St. Louis has had a long love/hate relationship for the blocks of the city just south of Market Street. What was once an actual stream, Mill Creek, slowly transformed over the course of the city’s history. In a way, the history of Mill Creek in downtown mirrors the rising and falling fortunes of St. Louis itself.
Damned to create Chouteau’s Pond, as seen here at 7th Street, the area was the recreational center of the small, new city of St. Louis. Industry, which would come to dominate the area, originally manifested in Chouteau’s Mill at 14th Street.
But in a turn which would reflect its troubled history, the area and pond became so polluted that the pond was covered with a giant sewer, and the area became the first staging grounds for the nascent railroad industry in St. Louis.
The Union Depot, located at 12th Street, was one of the first railroad stations to take advantage of the huge (and still extant) railyards that filled in the empty land left behind after the draining and sewering of Mill Creek.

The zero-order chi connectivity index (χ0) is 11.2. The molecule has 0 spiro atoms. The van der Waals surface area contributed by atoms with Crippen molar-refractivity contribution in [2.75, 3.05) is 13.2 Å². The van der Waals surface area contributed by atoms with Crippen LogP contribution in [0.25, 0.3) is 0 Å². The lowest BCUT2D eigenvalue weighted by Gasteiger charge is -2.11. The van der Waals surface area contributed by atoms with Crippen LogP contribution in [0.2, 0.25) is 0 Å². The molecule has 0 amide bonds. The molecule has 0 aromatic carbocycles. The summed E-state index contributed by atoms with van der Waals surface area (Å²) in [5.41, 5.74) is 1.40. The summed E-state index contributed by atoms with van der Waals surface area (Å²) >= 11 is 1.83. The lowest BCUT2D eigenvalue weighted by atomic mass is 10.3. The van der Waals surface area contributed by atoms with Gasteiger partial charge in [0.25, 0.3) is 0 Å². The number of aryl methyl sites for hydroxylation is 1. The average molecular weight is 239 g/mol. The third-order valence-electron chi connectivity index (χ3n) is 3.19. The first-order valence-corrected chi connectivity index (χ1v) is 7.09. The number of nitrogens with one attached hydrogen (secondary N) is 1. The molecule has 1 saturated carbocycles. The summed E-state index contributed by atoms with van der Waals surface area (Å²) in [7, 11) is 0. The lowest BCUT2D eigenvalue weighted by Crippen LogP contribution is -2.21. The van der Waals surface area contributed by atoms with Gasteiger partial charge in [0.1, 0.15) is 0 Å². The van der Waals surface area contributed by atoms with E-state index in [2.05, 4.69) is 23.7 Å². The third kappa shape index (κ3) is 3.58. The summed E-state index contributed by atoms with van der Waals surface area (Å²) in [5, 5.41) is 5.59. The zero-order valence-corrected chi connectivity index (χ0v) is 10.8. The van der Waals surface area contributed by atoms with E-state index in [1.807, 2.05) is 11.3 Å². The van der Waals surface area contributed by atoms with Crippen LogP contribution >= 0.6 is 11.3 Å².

But surprisingly, but in a way that very much reflects the strange dichotomy between the commercial, governmental and industrial aspects of downtown, the Four Courts Courthouse and jail were located in what would become the Cupples Station district. Long demolished and replaced with courthouses to the north of Mill Creek along Market Street, industry crept northward. When Samuel Cupples began to build the warehouses and freight depots that would bear his name, downtown was undergoing a transformation into the modern St. Louis of the early 20th Century.
The freight depot was intended to move goods back and forth from factories in St. Louis and further afield, all accessing the tunnel under downtown that lead to the Eads Bridge. By the time the Poplar Street Bridge and its accompanying interstates came to downtown, the Cupples Warehouses were already threatened with demolition as the railroad began to be seen as obsolete, and the industry which once filled the warehouses began to disappear or move from the city. Tomorrow, we will examine how the warehouses, now long recognized for their beauty and potential reuse, still face the threat of demolition.
The remaining Sanborn Maps show the area at the turn of the century, moving west from 7th Street along Spruce Street to 14th Street.
All historic images are from ‘This is Our St. Louis.’